Frazer-Nash Consultancy has supported the Connected Places Catapult (CPC) with its Zero Emission Flight Infrastructure (ZEFI) project, which aims to prepare UK airports for zero emission aircraft.
The project, funded by the Department for Transport, has seen CPC working to better understand the actions needed to prepare UK airport infrastructure for the transition to decarbonised aviation, in particular for new hydrogen and battery-electric aircraft.
As decarbonisation will be a phased transition, the project has considered the intermediate technologies – for example, sustainable aviation fuels (SAF) derived from food or agricultural waste – which it will be necessary to implement now to reach the Net Zero targets set out in the UK Government’s industrial strategy.
Jack Geldard, who supported the project for Frazer-Nash, said:
“The current climate crisis and sustainability challenges that the UK aviation and aerospace industry is facing are significant, particularly considering the increasing demand for air traffic and strict emissions targets. A system-of-systems approach will be needed to address these challenges and to decarbonise the future of mobility.
“But decarbonisation is highly complex; no straightforward solution exists. We’re working with Connected Places Catapult to help untangle this complexity for airports, and to give the aviation and aerospace sector a clearer view on the actions necessary to reach zero emissions while managing rising air traffic demands.”
“We have supported CPC in reaching its aims by exploring the requirements for introducing hydrogen and electric-powered aircraft into commercial airport infrastructure and general aviation, including identifying the key risks and opportunities of adopting zero emission aircraft into airport environments. We have supported the development of technology roadmaps for the integration of these new systems and their associated infrastructure into existing airport environments.
“The focus of the study was hydrogen and electric (battery) aircraft, although interoperability with kerosene and sustainable aviation fuels has also been considered, given the necessary phased transition towards decarbonised, zero emission flight.
“We’ve looked at a range of use cases, from general aviation airfields to major commercial airports, considering their existing infrastructure, and adaption requirements for new forms of zero emission aircraft. In parallel to working on the ZEFI programme, our engineers are providing systems engineering and assurance support to hydrogen and electric aircraft manufacturers and critical infrastructure organisations, giving us a unique insight into the challenges facing the aerospace and aviation sectors presently.”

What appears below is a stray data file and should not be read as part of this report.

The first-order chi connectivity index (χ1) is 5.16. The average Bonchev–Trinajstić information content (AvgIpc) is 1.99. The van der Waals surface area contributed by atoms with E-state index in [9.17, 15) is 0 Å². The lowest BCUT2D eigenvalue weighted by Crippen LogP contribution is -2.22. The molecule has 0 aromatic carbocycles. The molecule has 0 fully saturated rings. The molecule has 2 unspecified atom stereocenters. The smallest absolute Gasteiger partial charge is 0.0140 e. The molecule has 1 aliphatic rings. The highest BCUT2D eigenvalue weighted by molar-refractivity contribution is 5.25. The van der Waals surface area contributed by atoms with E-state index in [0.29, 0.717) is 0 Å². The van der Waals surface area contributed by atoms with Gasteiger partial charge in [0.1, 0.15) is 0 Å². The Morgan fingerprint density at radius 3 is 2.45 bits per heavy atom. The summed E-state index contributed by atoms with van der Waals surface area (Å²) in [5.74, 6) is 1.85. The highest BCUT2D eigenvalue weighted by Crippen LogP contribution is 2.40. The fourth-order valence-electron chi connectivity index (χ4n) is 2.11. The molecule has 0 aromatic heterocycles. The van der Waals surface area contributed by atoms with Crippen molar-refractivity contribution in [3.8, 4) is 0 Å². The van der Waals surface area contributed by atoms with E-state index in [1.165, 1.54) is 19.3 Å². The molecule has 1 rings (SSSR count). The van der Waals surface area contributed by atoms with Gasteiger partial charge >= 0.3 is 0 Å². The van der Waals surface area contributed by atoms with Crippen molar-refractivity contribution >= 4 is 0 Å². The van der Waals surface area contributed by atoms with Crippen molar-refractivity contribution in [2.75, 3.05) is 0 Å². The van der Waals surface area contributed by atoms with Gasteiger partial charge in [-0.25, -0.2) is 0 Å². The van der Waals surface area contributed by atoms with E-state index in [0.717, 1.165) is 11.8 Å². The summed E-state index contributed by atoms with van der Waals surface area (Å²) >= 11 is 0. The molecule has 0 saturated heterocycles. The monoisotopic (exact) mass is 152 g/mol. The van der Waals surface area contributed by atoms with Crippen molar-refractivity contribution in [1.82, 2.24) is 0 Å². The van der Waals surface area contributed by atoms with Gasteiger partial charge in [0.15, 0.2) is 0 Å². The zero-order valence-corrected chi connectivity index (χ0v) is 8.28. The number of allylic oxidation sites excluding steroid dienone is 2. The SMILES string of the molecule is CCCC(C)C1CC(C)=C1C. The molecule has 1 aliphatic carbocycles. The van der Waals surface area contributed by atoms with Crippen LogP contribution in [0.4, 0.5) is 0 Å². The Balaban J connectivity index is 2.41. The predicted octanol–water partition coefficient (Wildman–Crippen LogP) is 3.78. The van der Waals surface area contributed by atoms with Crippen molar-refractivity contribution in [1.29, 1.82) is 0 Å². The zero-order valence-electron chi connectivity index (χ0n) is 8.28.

Mark Aizlewood, Aviation Sustainability Team Lead at Connected Places Catapult, said:
“There’s a lot to be considered and developed for the UK’s aviation industry to hit its net zero targets. Connected Places Catapult worked with Frazer-Nash Consultancy as part of the Zero Emission Flight Infrastructure programme to create a roadmap for airfields, airports, and service providers. The roadmap highlights the different approaches and timelines for hydrogen and electric infrastructure, alongside the expected entry into service dates of Zero Emission aircraft that need hydrogen fuel or electrical charge.”
Connected Places Catapult (CPC) is the UK’s Catapult Centre focused on promoting innovation in mobility services and the built environment to enable new levels of physical, digital, and social connectedness. Details of the Connected Places Catapult ZEFI project can be found at https://cp.catapult.org.uk/project/zero-emission-flight-infrastructure-preparing-uk-airports-for-zero-emission-aircraft/; while the Roadmap to Zero Emission Flight Infrastructure can be downloaded here.